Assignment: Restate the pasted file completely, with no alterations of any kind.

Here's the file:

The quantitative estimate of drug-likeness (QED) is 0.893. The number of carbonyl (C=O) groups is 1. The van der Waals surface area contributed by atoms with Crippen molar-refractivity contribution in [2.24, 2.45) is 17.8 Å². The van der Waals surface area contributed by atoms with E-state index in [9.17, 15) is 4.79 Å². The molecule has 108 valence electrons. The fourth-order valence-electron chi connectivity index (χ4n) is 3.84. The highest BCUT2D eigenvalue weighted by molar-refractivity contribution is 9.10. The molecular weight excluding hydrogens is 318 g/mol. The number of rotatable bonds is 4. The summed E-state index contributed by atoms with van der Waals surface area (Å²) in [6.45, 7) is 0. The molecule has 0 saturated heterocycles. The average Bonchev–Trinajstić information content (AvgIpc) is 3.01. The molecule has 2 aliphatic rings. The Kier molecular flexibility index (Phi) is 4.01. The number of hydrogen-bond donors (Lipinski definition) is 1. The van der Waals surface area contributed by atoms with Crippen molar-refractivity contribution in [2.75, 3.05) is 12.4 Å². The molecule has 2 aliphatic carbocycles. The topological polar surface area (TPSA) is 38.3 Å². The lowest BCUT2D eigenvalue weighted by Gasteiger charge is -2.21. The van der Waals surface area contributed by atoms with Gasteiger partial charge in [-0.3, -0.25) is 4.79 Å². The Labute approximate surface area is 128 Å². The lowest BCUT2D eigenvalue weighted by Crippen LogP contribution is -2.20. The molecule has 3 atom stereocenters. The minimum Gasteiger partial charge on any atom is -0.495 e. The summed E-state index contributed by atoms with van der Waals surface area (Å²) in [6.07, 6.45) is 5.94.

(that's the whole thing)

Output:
The quantitative estimate of drug-likeness (QED) is 0.893. The number of carbonyl (C=O) groups is 1. The van der Waals surface area contributed by atoms with Crippen molar-refractivity contribution in [2.24, 2.45) is 17.8 Å². The van der Waals surface area contributed by atoms with E-state index in [9.17, 15) is 4.79 Å². The molecule has 108 valence electrons. The fourth-order valence-electron chi connectivity index (χ4n) is 3.84. The highest BCUT2D eigenvalue weighted by molar-refractivity contribution is 9.10. The molecular weight excluding hydrogens is 318 g/mol. The number of rotatable bonds is 4. The summed E-state index contributed by atoms with van der Waals surface area (Å²) in [6.45, 7) is 0. The molecule has 0 saturated heterocycles. The average Bonchev–Trinajstić information content (AvgIpc) is 3.01. The molecule has 2 aliphatic rings. The Kier molecular flexibility index (Phi) is 4.01. The number of hydrogen-bond donors (Lipinski definition) is 1. The van der Waals surface area contributed by atoms with Crippen molar-refractivity contribution in [2.75, 3.05) is 12.4 Å². The molecule has 2 aliphatic carbocycles. The topological polar surface area (TPSA) is 38.3 Å². The lowest BCUT2D eigenvalue weighted by Gasteiger charge is -2.21. The van der Waals surface area contributed by atoms with Gasteiger partial charge in [-0.3, -0.25) is 4.79 Å². The Labute approximate surface area is 128 Å². The lowest BCUT2D eigenvalue weighted by Crippen LogP contribution is -2.20. The molecule has 3 atom stereocenters. The minimum Gasteiger partial charge on any atom is -0.495 e. The summed E-state index contributed by atoms with van der Waals surface area (Å²) in [6.07, 6.45) is 5.94.